I Want Custody of My Kids

Treating Your Family Like Our Family

At Cate & Brough, we know that children are the most important thing in the entire world to any parent. Most parent’s first thought in a divorce is of their children. This often becomes the most contentious element of any divorce. Matters relating to child custody can be decided in a divorce or in a stand-alone proceeding. At Cate & Brough, we believe in keeping families together and serving the best interests of the children at all times. We will work to make sure you get to stay with your children.

Here are some of the custody-related services we offer:

  • Child Support – Raising children is not realistic without financial support, and we can help you make sure it is properly determined.
  • Support Modifications – If you or your spouse has gained or lost a job since your child support order was made, there may be grounds to adjust it now.
  • Fathers’ Rights – We know that some fathers may face an uphill battle to retain custody of their children. That challenge does not frighten us.
  • Grandparent’s Rights – It is not uncommon that the best guardian for a child is not their parents but their grandparents. We will work to make sure your side is properly represented in court.
  • Guardian Ad Litem – A private Guardian ad Litem is appointed in contested child custody cases to protect the interests of any minor child involved.
  • And Much More!

Best Interests of the Child

In South Carolina, the best interests of the child is the primary consideration of the court in any child-related matter. In determining what is in the child’s best interest, the court considers the following:

  • The needs of the child and the ability of the parents to understand and meet those needs
  • The preference of the child
  • The wishes of the parents
  • The past and current interaction and relationship of the child with each parent, as well as siblings, grandparents, and other persons whose relationship may be impacted by the custody decision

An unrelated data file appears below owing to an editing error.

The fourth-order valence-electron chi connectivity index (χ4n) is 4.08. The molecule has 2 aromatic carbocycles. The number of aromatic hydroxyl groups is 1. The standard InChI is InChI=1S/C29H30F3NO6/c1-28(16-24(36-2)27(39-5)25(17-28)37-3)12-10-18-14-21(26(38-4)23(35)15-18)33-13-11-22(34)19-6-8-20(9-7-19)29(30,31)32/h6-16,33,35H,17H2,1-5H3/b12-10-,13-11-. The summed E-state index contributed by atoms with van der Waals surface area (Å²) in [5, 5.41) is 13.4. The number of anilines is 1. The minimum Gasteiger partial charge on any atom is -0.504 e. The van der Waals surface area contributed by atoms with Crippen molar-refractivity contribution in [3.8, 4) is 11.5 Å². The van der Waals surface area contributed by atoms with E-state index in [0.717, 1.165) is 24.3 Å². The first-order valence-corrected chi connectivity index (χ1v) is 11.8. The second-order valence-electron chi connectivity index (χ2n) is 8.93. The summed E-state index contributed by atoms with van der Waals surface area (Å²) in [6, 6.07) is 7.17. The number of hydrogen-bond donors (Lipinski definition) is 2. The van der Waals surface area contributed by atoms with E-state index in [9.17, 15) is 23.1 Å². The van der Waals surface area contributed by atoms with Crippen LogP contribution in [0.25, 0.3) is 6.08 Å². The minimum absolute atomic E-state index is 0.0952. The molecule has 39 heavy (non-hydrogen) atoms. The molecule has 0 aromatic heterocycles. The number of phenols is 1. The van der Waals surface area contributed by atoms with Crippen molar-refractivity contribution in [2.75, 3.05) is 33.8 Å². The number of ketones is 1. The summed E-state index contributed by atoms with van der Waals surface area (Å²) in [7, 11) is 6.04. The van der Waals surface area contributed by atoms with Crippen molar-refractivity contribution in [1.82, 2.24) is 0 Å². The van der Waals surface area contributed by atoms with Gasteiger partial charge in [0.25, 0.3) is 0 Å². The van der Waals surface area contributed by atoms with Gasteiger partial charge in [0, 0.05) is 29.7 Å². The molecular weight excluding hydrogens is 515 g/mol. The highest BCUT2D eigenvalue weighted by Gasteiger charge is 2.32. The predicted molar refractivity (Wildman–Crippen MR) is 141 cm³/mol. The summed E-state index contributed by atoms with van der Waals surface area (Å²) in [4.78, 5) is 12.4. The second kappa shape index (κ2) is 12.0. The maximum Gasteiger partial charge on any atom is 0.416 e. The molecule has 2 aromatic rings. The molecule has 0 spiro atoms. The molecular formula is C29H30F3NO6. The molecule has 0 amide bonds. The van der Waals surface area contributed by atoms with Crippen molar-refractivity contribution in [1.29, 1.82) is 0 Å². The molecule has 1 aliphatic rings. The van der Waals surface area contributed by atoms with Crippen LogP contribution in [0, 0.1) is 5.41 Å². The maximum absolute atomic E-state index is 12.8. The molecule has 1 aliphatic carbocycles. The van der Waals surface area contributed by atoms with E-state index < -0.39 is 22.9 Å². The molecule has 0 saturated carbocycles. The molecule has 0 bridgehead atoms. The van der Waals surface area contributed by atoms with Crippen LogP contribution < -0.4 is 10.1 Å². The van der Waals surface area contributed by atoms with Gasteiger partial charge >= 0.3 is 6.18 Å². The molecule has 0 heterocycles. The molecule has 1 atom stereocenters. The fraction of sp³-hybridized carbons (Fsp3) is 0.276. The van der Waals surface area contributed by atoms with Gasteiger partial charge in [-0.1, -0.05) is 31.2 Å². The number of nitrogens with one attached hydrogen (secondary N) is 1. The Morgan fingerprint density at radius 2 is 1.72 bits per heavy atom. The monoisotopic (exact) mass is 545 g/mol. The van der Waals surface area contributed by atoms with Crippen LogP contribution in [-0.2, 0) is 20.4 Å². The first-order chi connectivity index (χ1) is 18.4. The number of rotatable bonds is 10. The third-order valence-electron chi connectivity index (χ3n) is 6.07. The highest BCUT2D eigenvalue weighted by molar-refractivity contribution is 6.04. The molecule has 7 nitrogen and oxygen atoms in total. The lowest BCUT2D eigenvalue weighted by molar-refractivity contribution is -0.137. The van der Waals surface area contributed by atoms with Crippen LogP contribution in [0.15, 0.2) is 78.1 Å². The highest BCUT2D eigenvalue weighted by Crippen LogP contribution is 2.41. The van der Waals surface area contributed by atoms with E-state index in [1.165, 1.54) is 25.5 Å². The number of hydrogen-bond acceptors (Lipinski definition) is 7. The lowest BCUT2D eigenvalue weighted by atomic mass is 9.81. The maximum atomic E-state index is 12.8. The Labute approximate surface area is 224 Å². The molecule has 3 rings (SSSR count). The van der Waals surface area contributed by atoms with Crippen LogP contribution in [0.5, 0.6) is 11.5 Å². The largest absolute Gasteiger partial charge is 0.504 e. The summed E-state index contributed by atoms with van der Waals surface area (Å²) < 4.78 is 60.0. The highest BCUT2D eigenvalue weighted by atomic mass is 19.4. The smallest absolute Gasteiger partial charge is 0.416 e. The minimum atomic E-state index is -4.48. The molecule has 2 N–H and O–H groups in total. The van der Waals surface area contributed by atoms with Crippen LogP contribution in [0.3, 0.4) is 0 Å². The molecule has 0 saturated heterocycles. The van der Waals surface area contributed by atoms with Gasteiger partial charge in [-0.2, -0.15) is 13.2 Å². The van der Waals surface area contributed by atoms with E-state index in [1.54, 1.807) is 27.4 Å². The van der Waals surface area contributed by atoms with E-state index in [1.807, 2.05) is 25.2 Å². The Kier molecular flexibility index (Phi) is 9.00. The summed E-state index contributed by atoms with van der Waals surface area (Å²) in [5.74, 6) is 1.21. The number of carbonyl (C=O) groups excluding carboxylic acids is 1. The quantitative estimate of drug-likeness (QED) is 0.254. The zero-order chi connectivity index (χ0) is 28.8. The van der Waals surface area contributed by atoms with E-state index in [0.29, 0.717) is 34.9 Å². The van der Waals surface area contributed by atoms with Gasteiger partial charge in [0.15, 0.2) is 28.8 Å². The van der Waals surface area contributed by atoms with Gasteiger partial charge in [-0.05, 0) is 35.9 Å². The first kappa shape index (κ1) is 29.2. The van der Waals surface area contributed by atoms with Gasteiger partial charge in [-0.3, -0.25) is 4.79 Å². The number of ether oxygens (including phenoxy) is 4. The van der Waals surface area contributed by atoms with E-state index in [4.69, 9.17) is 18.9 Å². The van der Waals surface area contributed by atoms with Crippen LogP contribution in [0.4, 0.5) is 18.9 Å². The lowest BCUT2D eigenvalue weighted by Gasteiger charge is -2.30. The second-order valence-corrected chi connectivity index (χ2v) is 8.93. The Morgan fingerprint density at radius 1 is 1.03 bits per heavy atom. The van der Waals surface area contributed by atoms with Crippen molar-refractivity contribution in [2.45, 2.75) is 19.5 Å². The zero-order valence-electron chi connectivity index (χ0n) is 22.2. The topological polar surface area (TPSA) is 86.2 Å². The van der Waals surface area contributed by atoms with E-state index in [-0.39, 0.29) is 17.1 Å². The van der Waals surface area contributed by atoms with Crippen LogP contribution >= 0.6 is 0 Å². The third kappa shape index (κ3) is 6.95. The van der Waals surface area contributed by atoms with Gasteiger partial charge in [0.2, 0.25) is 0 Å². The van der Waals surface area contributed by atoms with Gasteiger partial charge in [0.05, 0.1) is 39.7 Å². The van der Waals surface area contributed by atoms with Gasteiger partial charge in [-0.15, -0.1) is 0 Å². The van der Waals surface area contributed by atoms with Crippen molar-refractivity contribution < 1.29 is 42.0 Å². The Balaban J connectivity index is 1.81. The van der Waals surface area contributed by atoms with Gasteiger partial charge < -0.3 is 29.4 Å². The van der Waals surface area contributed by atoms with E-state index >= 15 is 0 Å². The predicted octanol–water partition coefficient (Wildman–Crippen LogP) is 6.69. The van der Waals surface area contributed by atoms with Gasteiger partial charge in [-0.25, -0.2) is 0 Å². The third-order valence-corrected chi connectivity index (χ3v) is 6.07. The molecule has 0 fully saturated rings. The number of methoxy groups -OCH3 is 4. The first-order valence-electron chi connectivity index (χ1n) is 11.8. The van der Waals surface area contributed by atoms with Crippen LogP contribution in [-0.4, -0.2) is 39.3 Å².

• The actions of each parent to encourage an ongoing parent-child relationship between the child and the other parent
  • Any manipulation or coercive behavior of the parents
  • Any effort made by one parent to disparage the other parent in front of the child
  • The ability of each parent to be actively involved in the life of the child
  • The child’s adjustment to home, school, and community
  • The stability of the child’s existing and proposed residences
  • The mental and physical health of the parents and children
  • The child’s cultural and spiritual background
  • Whether the child or a sibling has been abused or neglected
  • Whether one parent has committed domestic violence or child abuse
  • Whether once parent has relocated more than one hundred miles from the child’s primary residence in the past year, unless the parent relocated for safety reasons
  • Any other factors the court deem necessary

Father’s Rights

When a child is born out of wedlock, a father does not have equal rights to the child until paternity has been established. Section 63-17-20(B) states that “custody of an illegitimate child is solely in the natural mother unless the mother relinquished her rights to the child. If paternity has been acknowledged or adjudicated, the father may petition the court for rights of visitation or custody…”

Before a father brings such an action, he has no legal right to see the child nor does he have any legal power in making medical, religious, or educational decisions for the child. If you have a child out of wedlock, the attorneys at Cate & Brough want to help you establish your rights to that child.

Child Support

As a parent, you are legally obligated to provide for your children financially. The amount of child support a parent will pay is established pursuant to the South Carolina Child Support Guidelines. These guidelines take into consideration the income of both parents, the number of children to be supported, child care and health care expenses, whether alimony is being paid or received, among other things. Some of these issues, such as determining a parent’s true income, can become complicated. It is important that you have an attorney well versed in this process to ensure that you and your child’s needs are being properly met.

We know that protecting your children is essential to you. It is also essential to us. We treat it with the utmost seriousness and compassion. Contact Cate & Brough today to help get custody of your children settled for good.